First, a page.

It was 1991 the last time I bought a motorcycle and settled for the OEM seat. When I sprang for a new BMW F 750 GS, it didn’t take many miles for my backside to request a seat upgrade. Now Sargent Cycle Products offers its range of World Sport Performance Plus seats for BMW’s latest range of mid-size adventure bikes (F 750 / 850 GS and GS Adventure).
The heart of these seats is Super Cell Atomic Foam, Sargent’s proprietary blend of resilience, firmness and vibration-absorption qualities. The seat foam is wider than stock and contoured to enhance lateral support and distribute pressure evenly. A central relief channel (where seat foam is strategically absent) takes pressure off your crotch and tailbone.
Sargent has added another comfort innovation. Inside the Super Cell foam, a quarter inch below the surface, resides a layer of memory foam that absorbs pressure points while retaining the Super Cell foam’s suspension qualities. Talking with Mark Todd, Sargent’s President and R&D chief, I learned that memory foam, while wondrous stuff, is notorious for wear if it’s allowed to make direct contact. Sargent’s clever design prevents such wear.
Embedding memory foam also allows Sargent to include a flexible heating element for riders who want the option of bun warming on demand. (BMW does not offer a factory heated seat option for its mid-size adventure bikes.) Sargent’s system uses conformable film and fine wire spiral wound glass core technology to create the heating element, which is adhered to the memory foam layer before it’s floated in the Super Cell foam. You can opt for rider heat only or dual zones for rider and passenger. Each heated zone draws approximately 1.7 amps (23 watts @ 13.5 volts), and rider and passenger each get a 10-step controller to set their desired toast factor independently. The controller is good looking, simple to mount, waterproof, and easily programmable for brightness and preferred direction of the heat level bar graph.
Sargent offers choices for marine-grade upholstery including CarbonFX or DTX, with or without grip zones on the front sides. (As their name suggests, grip zones are special panels that help your inner legs grip the seat…useful when riding in a standing position.) Each seat is hand-sewn, and Sargent offers lots of color options for stitching or welt to complement your bike’s livery.
Underneath is Sargent’s seat pan, which is injection molded from tough, lightweight PolyTec. Sargent now includes a compact, rechargeable, zoom-adjustable LED flashlight that stores neatly in a molded hollow in the seat pan. A USB cable for charging the flashlight is included, too.
Given my not-quite-towering 5-foot 7-inch frame and not-so-lengthy 30-inch inseam, I was on the fence between Sargent’s standard 32.1” standard seat height and 31.5” low version. (Lowered suspension is a whole different animal, especially for adventure bikes where ground clearance is important.) As Todd explained, high quality foam has everything to do with how a motorcycle seat treats your backside, and when you compare a standard height seat with a low seat, “the difference is all foam.”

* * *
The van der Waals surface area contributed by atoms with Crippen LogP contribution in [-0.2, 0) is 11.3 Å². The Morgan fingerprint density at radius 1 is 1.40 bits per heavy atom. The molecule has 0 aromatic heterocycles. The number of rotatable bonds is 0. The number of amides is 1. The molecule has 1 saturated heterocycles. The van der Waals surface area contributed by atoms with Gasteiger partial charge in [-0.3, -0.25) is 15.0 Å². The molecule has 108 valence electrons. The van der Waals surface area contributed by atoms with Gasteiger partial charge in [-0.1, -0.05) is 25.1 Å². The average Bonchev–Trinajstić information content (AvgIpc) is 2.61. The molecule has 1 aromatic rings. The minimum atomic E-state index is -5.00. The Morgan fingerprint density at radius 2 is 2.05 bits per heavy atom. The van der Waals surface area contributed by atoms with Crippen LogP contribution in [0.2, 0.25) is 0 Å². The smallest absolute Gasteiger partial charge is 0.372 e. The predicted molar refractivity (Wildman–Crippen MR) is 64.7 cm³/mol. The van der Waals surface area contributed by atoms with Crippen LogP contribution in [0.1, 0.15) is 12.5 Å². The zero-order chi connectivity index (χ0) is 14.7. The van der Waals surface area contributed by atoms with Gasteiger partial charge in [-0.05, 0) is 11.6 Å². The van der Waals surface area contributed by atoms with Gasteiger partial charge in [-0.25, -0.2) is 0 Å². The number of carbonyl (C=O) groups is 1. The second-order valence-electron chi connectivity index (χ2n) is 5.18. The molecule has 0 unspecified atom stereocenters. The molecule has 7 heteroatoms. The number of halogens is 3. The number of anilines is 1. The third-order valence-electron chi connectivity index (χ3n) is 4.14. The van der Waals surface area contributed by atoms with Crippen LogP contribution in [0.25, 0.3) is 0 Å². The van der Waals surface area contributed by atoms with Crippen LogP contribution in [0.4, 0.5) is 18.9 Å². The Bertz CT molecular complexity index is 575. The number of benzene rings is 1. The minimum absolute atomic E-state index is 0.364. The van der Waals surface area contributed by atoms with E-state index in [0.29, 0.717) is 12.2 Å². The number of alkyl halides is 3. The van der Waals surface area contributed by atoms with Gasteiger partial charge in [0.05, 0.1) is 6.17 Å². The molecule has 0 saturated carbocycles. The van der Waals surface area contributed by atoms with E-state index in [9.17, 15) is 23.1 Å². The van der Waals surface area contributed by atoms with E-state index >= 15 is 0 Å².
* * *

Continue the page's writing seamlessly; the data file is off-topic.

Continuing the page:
I wanted to test the difference by the soles of my boots and the seat of my pants, and Sargent kindly provided standard and low versions for evaluation. I already put several hundred miles on BMW’s standard seat and about 1,000 miles on BMW’s low seat, and both had my backside sore within an hour and aching after a long day. BMW’s low seat in particular combines a reduction in foam with an odd shape that proved really uncomfortable.
The comfort advantage of Sargent’s standard height seat over either BMW seat was apparent even before my bike left the garage. The Sargent is both plush and supportive. Like the stock seat, my heels are off the ground at a stop, although the shape of the Sargent seat puts my feet a bit closer to terra firma than the BMW seat of the same height. From the first ride and during hundreds more miles on a mix of paved and unpaved surfaces, this seat has delivered a major upgrade in comfort. My logbook has few notes on Sargent’s standard height seat because I haven’t had any gripes. The CarbonFX upholstery looks and feels great, and it doesn’t become slippery when riding in wet conditions like some upholstery does.
Sargent’s low version drops seat height 0.6” (from 32.1” down to 31.5”). This is not as low as the 31.1” height of BMW low seat. The Sargent low seat’s support and shape provide a substantial improvement in backside comfort over the BMW low seat. With a few hundred miles behind me, the low Sargent even proved more comfortable than the standard height BMW seat, owing to better quality foam and seat shape. A day of back-to-back comparison runs, with both brands and standard and low seats, reinforced Todd’s points that high quality foam is the foundation of comfort in a motorcycle seat, and removing foam weakens that foundation.
Here’s something else worth noting: a low seat puts your feet closer to the ground by putting all of you closer to the ground. The handlebars, foot pegs and windscreen do not change location. That means your ergonomic relationship to the bike changes with a low seat. There’s a slightly higher reach to the bars, a bit more bend in your knees and a touch more wind protection as you sit lower.
So, what’s the “bottom” line? Sargent’s World Sport Performance Plus seat delivers a major improvement in comfort from BMW’s stock seat—more so with Sargent’s standard height version and its full measure of Super Cell Atomic Foam. The option for integrated heat adds another level of comfort that BMW doesn’t offer from the factory. That rechargeable flashlight is rather handy, too. Unless you are really inseam-challenged, go with the standard height version. Your backside will thank you.
Sargent World Sport Performance Plus seats for BMW F 750 / 850 GS and GS Adventure start at $499.95.
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